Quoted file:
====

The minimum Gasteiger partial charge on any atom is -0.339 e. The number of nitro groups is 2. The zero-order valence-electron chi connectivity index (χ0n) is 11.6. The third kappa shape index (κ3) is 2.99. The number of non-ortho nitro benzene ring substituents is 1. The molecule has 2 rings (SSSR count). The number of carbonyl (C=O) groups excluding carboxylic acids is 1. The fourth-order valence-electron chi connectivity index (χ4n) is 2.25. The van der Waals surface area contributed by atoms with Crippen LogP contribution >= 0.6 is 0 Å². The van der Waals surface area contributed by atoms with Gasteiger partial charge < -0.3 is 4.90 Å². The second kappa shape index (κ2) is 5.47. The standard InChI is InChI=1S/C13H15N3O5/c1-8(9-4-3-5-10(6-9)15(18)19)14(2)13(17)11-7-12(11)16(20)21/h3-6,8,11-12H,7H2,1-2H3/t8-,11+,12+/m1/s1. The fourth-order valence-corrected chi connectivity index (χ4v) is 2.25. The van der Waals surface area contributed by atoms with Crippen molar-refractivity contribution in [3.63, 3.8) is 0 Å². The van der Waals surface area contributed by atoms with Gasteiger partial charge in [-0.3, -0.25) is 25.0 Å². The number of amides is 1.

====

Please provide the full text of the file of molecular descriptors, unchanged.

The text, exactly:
The minimum Gasteiger partial charge on any atom is -0.339 e. The number of nitro groups is 2. The zero-order valence-electron chi connectivity index (χ0n) is 11.6. The third kappa shape index (κ3) is 2.99. The number of non-ortho nitro benzene ring substituents is 1. The molecule has 2 rings (SSSR count). The number of carbonyl (C=O) groups excluding carboxylic acids is 1. The fourth-order valence-electron chi connectivity index (χ4n) is 2.25. The van der Waals surface area contributed by atoms with Crippen LogP contribution >= 0.6 is 0 Å². The van der Waals surface area contributed by atoms with Gasteiger partial charge < -0.3 is 4.90 Å². The second kappa shape index (κ2) is 5.47. The standard InChI is InChI=1S/C13H15N3O5/c1-8(9-4-3-5-10(6-9)15(18)19)14(2)13(17)11-7-12(11)16(20)21/h3-6,8,11-12H,7H2,1-2H3/t8-,11+,12+/m1/s1. The fourth-order valence-corrected chi connectivity index (χ4v) is 2.25. The van der Waals surface area contributed by atoms with Crippen molar-refractivity contribution in [3.63, 3.8) is 0 Å². The van der Waals surface area contributed by atoms with Gasteiger partial charge in [-0.3, -0.25) is 25.0 Å². The number of amides is 1.